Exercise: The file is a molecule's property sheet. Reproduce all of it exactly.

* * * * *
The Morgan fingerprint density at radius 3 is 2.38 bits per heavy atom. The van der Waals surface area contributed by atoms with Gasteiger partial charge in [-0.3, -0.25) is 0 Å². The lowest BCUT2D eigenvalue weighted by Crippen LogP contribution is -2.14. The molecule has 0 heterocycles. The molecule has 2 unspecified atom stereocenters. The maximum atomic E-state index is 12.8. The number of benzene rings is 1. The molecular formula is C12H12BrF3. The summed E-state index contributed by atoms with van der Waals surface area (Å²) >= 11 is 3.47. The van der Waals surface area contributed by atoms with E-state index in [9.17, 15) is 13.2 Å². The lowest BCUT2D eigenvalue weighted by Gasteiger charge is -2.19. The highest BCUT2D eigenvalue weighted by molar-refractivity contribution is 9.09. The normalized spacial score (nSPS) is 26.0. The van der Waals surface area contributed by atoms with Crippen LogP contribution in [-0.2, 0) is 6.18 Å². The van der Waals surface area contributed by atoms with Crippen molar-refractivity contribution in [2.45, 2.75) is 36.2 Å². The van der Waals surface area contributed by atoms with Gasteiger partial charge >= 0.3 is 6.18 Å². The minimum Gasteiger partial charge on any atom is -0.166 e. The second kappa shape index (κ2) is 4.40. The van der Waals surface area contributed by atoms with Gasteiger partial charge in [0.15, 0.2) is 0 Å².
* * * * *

The Morgan fingerprint density at radius 3 is 2.38 bits per heavy atom. The van der Waals surface area contributed by atoms with Gasteiger partial charge in [-0.3, -0.25) is 0 Å². The lowest BCUT2D eigenvalue weighted by Crippen LogP contribution is -2.14. The molecule has 0 heterocycles. The molecule has 2 unspecified atom stereocenters. The maximum atomic E-state index is 12.8. The number of benzene rings is 1. The molecular formula is C12H12BrF3. The summed E-state index contributed by atoms with van der Waals surface area (Å²) >= 11 is 3.47. The van der Waals surface area contributed by atoms with E-state index in [9.17, 15) is 13.2 Å². The lowest BCUT2D eigenvalue weighted by Gasteiger charge is -2.19. The highest BCUT2D eigenvalue weighted by molar-refractivity contribution is 9.09. The normalized spacial score (nSPS) is 26.0. The van der Waals surface area contributed by atoms with Crippen LogP contribution in [-0.2, 0) is 6.18 Å². The van der Waals surface area contributed by atoms with Crippen molar-refractivity contribution in [2.45, 2.75) is 36.2 Å². The van der Waals surface area contributed by atoms with Gasteiger partial charge >= 0.3 is 6.18 Å². The minimum Gasteiger partial charge on any atom is -0.166 e. The second kappa shape index (κ2) is 4.40. The van der Waals surface area contributed by atoms with Gasteiger partial charge in [0.15, 0.2) is 0 Å².